There remains Moore's first question, whether Riegel is a defendant within the terms of 1441(a). Moore argues for policy reasons that a third party defendant is outside section 1441(c), discussed above. His concern is that the filing of a third party action should not be allowed to defeat the plaintiff's choice of forum. 1A Moore, supra, at 1050 n. 12, quoting Brown v. Hecht Co., 78 F.Supp. 540, 544, 545 (D.Md. 1947). His argument that removal in such situations 'is too much akin to the tail wagging the dog,' 1A Moore, supra, at 1052, has no application where by judicial surgery tail and dog have been separated. Where removal would not have the effect of defeating plaintiff's choice of forum, the federal courts should recognize that a party in Riegel's position is as much a 'defendant' as if an original action had been brought against him. This is fully in accord with the policy behind the removal statute of providing a federal forum to an out-of-stater sued in state court.
In reaching this result, we have considered competing policies, state and federal, which might call for a different disposition. The state may wish to promote settlements by keeping in one court actions growing out of the same transaction. Industrial Lithographic Co. v. Mendelsohn, 119 F.Supp. 284 (D.N.J.1954). To the extent that this is a real problem, it is a consideration for the state trial court in making its decision whether or not to sever.
There is a federal interest in seeing that the removal statute is applied uniformly to litigants in all states. As the Supreme Court said in Shamrock Oil & Gas Corp. v. Sheets,
The removal statute which is nationwide in its operation, was intended to be uniform in its application, unaffected by local law definition or characterization of the subject matter to which it is to be applied.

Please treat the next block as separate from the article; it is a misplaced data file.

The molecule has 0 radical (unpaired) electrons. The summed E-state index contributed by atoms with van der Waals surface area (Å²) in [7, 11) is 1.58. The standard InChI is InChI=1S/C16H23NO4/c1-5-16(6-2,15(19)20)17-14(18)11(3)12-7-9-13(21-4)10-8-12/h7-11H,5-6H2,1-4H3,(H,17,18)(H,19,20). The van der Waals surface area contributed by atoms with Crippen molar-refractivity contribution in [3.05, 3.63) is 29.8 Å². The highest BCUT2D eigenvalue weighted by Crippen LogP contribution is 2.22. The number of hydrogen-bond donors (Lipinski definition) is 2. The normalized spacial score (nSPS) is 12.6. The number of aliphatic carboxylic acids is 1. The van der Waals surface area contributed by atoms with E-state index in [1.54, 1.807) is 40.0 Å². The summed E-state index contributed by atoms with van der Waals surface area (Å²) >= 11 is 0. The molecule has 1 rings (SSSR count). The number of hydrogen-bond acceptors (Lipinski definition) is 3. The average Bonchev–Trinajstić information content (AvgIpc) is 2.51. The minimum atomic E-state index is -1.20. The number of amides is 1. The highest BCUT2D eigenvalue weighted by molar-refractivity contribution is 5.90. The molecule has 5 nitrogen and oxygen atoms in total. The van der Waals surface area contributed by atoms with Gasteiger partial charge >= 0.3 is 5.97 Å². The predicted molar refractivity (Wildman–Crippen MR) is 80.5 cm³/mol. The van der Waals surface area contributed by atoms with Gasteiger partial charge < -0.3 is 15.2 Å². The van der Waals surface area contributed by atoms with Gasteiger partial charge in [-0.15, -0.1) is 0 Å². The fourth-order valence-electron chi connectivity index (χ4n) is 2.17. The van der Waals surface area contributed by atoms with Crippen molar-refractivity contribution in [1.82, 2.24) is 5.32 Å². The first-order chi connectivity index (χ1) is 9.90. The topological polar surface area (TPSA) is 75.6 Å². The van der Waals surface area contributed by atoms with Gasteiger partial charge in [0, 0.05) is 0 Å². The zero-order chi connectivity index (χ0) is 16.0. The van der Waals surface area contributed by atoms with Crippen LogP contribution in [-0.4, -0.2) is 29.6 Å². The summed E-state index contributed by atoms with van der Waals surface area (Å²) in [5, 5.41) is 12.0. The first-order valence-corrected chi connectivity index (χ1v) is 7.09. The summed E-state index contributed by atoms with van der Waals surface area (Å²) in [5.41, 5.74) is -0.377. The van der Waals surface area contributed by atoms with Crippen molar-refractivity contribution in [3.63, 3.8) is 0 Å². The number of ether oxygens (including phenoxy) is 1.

313 U.S. 100, 104, 61 S.Ct. 868, 870, 85 L.Ed. 1214, 1217 (1941). The question in Shamrock was whether the characterization of a plaintiff-respondent to a counterclaim as a 'defendant' under Texas procedure would suffice to allow him to remove. With reference to this focal issue, the Supreme Court stated, immediately preceding the above quoted sentence, that
decision turns on the meaning of the removal statute and not upon the characterization of the suit or the parties to it by state statutes or decisions.
Ironically, as Moore points out, discrimination in another form is the consequence of Shamrock. While that decision forbids removal by plaintiffs defending counterclaims, however they may be characterized, it allows removal by defendants in separate actions which would have been brought as counterclaims had the procedure of the forum state allowed it. Therefore, removeability after Shamrock may turn on the forum state's choice of the most expeditious way to handle multiple claims. See 1A Moore, supra, at 1052, n. 22. Our decision has the same consequences.
The order of the trial court denying remand of Central's claim against Riegel is affirmed.